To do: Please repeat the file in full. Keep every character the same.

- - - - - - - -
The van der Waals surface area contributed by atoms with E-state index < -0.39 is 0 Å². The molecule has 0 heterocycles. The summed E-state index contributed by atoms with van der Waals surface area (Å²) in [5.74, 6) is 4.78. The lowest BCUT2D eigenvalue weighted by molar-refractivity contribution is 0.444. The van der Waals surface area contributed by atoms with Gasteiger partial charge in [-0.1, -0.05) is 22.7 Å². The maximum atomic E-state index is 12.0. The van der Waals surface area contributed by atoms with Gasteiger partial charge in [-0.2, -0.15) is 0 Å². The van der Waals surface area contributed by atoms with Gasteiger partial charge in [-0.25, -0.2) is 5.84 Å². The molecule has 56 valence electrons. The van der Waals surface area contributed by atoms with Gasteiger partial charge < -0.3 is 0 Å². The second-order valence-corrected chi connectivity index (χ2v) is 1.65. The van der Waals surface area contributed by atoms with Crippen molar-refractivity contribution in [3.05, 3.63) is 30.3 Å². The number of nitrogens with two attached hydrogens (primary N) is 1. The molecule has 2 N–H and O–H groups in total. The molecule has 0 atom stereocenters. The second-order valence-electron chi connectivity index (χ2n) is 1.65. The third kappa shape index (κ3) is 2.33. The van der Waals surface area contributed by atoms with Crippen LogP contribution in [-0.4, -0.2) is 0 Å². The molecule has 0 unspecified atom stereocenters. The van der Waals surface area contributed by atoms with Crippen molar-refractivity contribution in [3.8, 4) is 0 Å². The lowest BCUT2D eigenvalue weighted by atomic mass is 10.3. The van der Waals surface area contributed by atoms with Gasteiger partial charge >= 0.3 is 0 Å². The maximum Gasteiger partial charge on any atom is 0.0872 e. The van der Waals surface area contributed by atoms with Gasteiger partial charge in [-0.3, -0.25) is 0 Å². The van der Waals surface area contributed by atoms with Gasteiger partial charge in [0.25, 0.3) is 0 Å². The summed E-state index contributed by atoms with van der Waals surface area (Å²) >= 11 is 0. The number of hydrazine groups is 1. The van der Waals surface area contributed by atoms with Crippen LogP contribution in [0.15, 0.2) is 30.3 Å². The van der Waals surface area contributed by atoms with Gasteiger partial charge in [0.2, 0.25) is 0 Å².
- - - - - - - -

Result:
The van der Waals surface area contributed by atoms with E-state index < -0.39 is 0 Å². The molecule has 0 heterocycles. The summed E-state index contributed by atoms with van der Waals surface area (Å²) in [5.74, 6) is 4.78. The lowest BCUT2D eigenvalue weighted by molar-refractivity contribution is 0.444. The van der Waals surface area contributed by atoms with Gasteiger partial charge in [-0.1, -0.05) is 22.7 Å². The maximum atomic E-state index is 12.0. The van der Waals surface area contributed by atoms with Gasteiger partial charge in [-0.2, -0.15) is 0 Å². The van der Waals surface area contributed by atoms with Gasteiger partial charge in [-0.25, -0.2) is 5.84 Å². The molecule has 56 valence electrons. The van der Waals surface area contributed by atoms with Gasteiger partial charge < -0.3 is 0 Å². The second-order valence-corrected chi connectivity index (χ2v) is 1.65. The van der Waals surface area contributed by atoms with Crippen molar-refractivity contribution in [3.05, 3.63) is 30.3 Å². The number of nitrogens with two attached hydrogens (primary N) is 1. The molecule has 2 N–H and O–H groups in total. The molecule has 0 atom stereocenters. The second-order valence-electron chi connectivity index (χ2n) is 1.65. The third kappa shape index (κ3) is 2.33. The van der Waals surface area contributed by atoms with Crippen LogP contribution in [-0.4, -0.2) is 0 Å². The molecule has 0 unspecified atom stereocenters. The van der Waals surface area contributed by atoms with Crippen molar-refractivity contribution in [3.8, 4) is 0 Å². The lowest BCUT2D eigenvalue weighted by atomic mass is 10.3. The van der Waals surface area contributed by atoms with Gasteiger partial charge >= 0.3 is 0 Å². The maximum Gasteiger partial charge on any atom is 0.0872 e. The van der Waals surface area contributed by atoms with Gasteiger partial charge in [-0.3, -0.25) is 0 Å². The van der Waals surface area contributed by atoms with Gasteiger partial charge in [0.25, 0.3) is 0 Å². The summed E-state index contributed by atoms with van der Waals surface area (Å²) >= 11 is 0. The number of hydrazine groups is 1. The van der Waals surface area contributed by atoms with Crippen LogP contribution in [0.15, 0.2) is 30.3 Å². The van der Waals surface area contributed by atoms with Gasteiger partial charge in [0.2, 0.25) is 0 Å².